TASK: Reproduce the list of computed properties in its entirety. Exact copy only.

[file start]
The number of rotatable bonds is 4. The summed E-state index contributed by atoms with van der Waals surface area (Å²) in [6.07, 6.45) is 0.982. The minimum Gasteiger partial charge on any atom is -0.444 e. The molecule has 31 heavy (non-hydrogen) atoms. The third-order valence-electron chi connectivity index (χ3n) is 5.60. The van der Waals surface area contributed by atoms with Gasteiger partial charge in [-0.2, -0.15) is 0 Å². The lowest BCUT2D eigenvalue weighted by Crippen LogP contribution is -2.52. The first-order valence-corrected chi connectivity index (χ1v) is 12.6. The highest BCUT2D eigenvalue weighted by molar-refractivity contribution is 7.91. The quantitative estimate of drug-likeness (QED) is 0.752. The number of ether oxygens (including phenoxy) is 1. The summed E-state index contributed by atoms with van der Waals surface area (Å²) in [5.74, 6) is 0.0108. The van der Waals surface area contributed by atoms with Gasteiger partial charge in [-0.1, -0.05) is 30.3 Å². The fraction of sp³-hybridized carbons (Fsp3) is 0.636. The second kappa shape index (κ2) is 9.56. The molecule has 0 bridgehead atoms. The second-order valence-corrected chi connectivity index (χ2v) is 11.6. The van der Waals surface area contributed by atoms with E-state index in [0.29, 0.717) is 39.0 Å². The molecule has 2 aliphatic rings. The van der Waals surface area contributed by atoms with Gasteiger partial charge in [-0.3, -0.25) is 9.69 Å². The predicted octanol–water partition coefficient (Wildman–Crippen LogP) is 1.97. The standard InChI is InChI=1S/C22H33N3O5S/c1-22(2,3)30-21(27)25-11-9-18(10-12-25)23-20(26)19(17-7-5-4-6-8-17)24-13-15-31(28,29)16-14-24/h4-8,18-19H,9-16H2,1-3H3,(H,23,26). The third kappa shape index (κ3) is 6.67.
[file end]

The number of rotatable bonds is 4. The summed E-state index contributed by atoms with van der Waals surface area (Å²) in [6.07, 6.45) is 0.982. The minimum Gasteiger partial charge on any atom is -0.444 e. The molecule has 31 heavy (non-hydrogen) atoms. The third-order valence-electron chi connectivity index (χ3n) is 5.60. The van der Waals surface area contributed by atoms with Gasteiger partial charge in [-0.2, -0.15) is 0 Å². The lowest BCUT2D eigenvalue weighted by Crippen LogP contribution is -2.52. The first-order valence-corrected chi connectivity index (χ1v) is 12.6. The highest BCUT2D eigenvalue weighted by molar-refractivity contribution is 7.91. The quantitative estimate of drug-likeness (QED) is 0.752. The number of ether oxygens (including phenoxy) is 1. The summed E-state index contributed by atoms with van der Waals surface area (Å²) in [5.74, 6) is 0.0108. The van der Waals surface area contributed by atoms with Gasteiger partial charge in [-0.1, -0.05) is 30.3 Å². The fraction of sp³-hybridized carbons (Fsp3) is 0.636. The second kappa shape index (κ2) is 9.56. The molecule has 0 bridgehead atoms. The second-order valence-corrected chi connectivity index (χ2v) is 11.6. The van der Waals surface area contributed by atoms with E-state index in [0.29, 0.717) is 39.0 Å². The molecule has 2 aliphatic rings. The van der Waals surface area contributed by atoms with Gasteiger partial charge in [-0.3, -0.25) is 9.69 Å². The predicted octanol–water partition coefficient (Wildman–Crippen LogP) is 1.97. The standard InChI is InChI=1S/C22H33N3O5S/c1-22(2,3)30-21(27)25-11-9-18(10-12-25)23-20(26)19(17-7-5-4-6-8-17)24-13-15-31(28,29)16-14-24/h4-8,18-19H,9-16H2,1-3H3,(H,23,26). The third kappa shape index (κ3) is 6.67.